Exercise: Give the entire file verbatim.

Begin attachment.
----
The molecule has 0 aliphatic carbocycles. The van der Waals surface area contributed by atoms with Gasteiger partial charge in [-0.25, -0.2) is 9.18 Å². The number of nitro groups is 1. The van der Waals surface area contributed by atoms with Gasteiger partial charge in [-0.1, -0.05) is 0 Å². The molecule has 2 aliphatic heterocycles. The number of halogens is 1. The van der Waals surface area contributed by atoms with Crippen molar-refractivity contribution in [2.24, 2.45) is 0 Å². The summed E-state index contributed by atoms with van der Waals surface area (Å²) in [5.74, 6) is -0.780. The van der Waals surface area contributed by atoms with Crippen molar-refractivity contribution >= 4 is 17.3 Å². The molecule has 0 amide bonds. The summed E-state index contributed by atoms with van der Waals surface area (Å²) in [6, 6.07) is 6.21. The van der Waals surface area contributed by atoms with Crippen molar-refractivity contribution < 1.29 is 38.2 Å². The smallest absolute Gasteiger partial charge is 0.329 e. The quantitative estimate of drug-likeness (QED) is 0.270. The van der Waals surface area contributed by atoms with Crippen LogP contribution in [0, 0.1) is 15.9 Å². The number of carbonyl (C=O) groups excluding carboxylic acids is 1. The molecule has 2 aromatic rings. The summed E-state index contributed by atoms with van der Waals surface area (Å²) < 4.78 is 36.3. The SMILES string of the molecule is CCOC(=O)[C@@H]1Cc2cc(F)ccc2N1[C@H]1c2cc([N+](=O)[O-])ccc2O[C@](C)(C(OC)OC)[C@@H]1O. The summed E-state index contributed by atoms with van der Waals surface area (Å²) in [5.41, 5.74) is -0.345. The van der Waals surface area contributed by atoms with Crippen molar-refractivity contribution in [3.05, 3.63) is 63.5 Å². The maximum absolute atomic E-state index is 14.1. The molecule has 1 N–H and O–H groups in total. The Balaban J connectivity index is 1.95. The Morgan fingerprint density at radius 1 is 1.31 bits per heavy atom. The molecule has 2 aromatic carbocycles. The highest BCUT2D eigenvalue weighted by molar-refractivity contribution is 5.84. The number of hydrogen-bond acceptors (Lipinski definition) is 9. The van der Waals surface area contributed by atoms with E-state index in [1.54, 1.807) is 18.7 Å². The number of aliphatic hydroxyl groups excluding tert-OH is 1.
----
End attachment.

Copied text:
The molecule has 0 aliphatic carbocycles. The van der Waals surface area contributed by atoms with Gasteiger partial charge in [-0.25, -0.2) is 9.18 Å². The number of nitro groups is 1. The van der Waals surface area contributed by atoms with Gasteiger partial charge in [-0.1, -0.05) is 0 Å². The molecule has 2 aliphatic heterocycles. The number of halogens is 1. The van der Waals surface area contributed by atoms with Crippen molar-refractivity contribution in [2.24, 2.45) is 0 Å². The summed E-state index contributed by atoms with van der Waals surface area (Å²) in [5.74, 6) is -0.780. The van der Waals surface area contributed by atoms with Crippen molar-refractivity contribution >= 4 is 17.3 Å². The molecule has 0 amide bonds. The summed E-state index contributed by atoms with van der Waals surface area (Å²) in [6, 6.07) is 6.21. The van der Waals surface area contributed by atoms with Crippen molar-refractivity contribution < 1.29 is 38.2 Å². The smallest absolute Gasteiger partial charge is 0.329 e. The quantitative estimate of drug-likeness (QED) is 0.270. The van der Waals surface area contributed by atoms with Crippen LogP contribution in [0, 0.1) is 15.9 Å². The number of carbonyl (C=O) groups excluding carboxylic acids is 1. The molecule has 2 aromatic rings. The summed E-state index contributed by atoms with van der Waals surface area (Å²) < 4.78 is 36.3. The SMILES string of the molecule is CCOC(=O)[C@@H]1Cc2cc(F)ccc2N1[C@H]1c2cc([N+](=O)[O-])ccc2O[C@](C)(C(OC)OC)[C@@H]1O. The summed E-state index contributed by atoms with van der Waals surface area (Å²) in [5.41, 5.74) is -0.345. The van der Waals surface area contributed by atoms with Crippen molar-refractivity contribution in [3.05, 3.63) is 63.5 Å². The maximum absolute atomic E-state index is 14.1. The molecule has 1 N–H and O–H groups in total. The Balaban J connectivity index is 1.95. The Morgan fingerprint density at radius 1 is 1.31 bits per heavy atom. The molecule has 2 aromatic carbocycles. The highest BCUT2D eigenvalue weighted by molar-refractivity contribution is 5.84. The number of hydrogen-bond acceptors (Lipinski definition) is 9. The van der Waals surface area contributed by atoms with E-state index in [1.54, 1.807) is 18.7 Å². The number of aliphatic hydroxyl groups excluding tert-OH is 1.